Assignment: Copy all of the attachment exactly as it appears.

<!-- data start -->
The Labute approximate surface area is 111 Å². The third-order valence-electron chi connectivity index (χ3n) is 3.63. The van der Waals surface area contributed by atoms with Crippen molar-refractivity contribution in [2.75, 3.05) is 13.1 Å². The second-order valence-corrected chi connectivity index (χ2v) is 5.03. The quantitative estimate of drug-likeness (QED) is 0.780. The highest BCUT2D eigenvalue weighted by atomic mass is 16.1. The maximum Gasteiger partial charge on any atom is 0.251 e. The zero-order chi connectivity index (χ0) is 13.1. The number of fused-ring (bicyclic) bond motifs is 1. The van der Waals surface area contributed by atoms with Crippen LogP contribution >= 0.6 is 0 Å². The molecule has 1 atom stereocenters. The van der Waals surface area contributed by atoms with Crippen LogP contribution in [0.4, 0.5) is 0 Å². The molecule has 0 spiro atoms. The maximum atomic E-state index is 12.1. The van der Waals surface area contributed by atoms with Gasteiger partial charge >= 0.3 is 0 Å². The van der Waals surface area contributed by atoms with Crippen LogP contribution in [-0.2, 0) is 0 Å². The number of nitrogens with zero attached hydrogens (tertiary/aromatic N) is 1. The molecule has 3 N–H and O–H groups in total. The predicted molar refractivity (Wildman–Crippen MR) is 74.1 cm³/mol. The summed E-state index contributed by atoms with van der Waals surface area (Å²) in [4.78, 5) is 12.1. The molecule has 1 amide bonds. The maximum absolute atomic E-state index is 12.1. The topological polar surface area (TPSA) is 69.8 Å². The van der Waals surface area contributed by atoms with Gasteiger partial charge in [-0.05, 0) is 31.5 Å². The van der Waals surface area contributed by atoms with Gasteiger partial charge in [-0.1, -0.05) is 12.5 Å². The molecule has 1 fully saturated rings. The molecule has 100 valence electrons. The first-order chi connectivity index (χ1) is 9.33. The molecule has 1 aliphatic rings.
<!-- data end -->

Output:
The Labute approximate surface area is 111 Å². The third-order valence-electron chi connectivity index (χ3n) is 3.63. The van der Waals surface area contributed by atoms with Crippen molar-refractivity contribution in [2.75, 3.05) is 13.1 Å². The second-order valence-corrected chi connectivity index (χ2v) is 5.03. The quantitative estimate of drug-likeness (QED) is 0.780. The highest BCUT2D eigenvalue weighted by atomic mass is 16.1. The maximum Gasteiger partial charge on any atom is 0.251 e. The zero-order chi connectivity index (χ0) is 13.1. The number of fused-ring (bicyclic) bond motifs is 1. The van der Waals surface area contributed by atoms with Crippen LogP contribution >= 0.6 is 0 Å². The molecule has 1 atom stereocenters. The van der Waals surface area contributed by atoms with Crippen LogP contribution in [0.4, 0.5) is 0 Å². The molecule has 0 spiro atoms. The maximum atomic E-state index is 12.1. The van der Waals surface area contributed by atoms with Gasteiger partial charge >= 0.3 is 0 Å². The van der Waals surface area contributed by atoms with Crippen LogP contribution in [-0.2, 0) is 0 Å². The number of nitrogens with zero attached hydrogens (tertiary/aromatic N) is 1. The molecule has 3 N–H and O–H groups in total. The predicted molar refractivity (Wildman–Crippen MR) is 74.1 cm³/mol. The summed E-state index contributed by atoms with van der Waals surface area (Å²) in [4.78, 5) is 12.1. The molecule has 1 amide bonds. The maximum absolute atomic E-state index is 12.1. The topological polar surface area (TPSA) is 69.8 Å². The van der Waals surface area contributed by atoms with Gasteiger partial charge in [-0.05, 0) is 31.5 Å². The van der Waals surface area contributed by atoms with Gasteiger partial charge in [-0.1, -0.05) is 12.5 Å². The molecule has 1 fully saturated rings. The molecule has 100 valence electrons. The first-order chi connectivity index (χ1) is 9.33. The molecule has 1 aliphatic rings.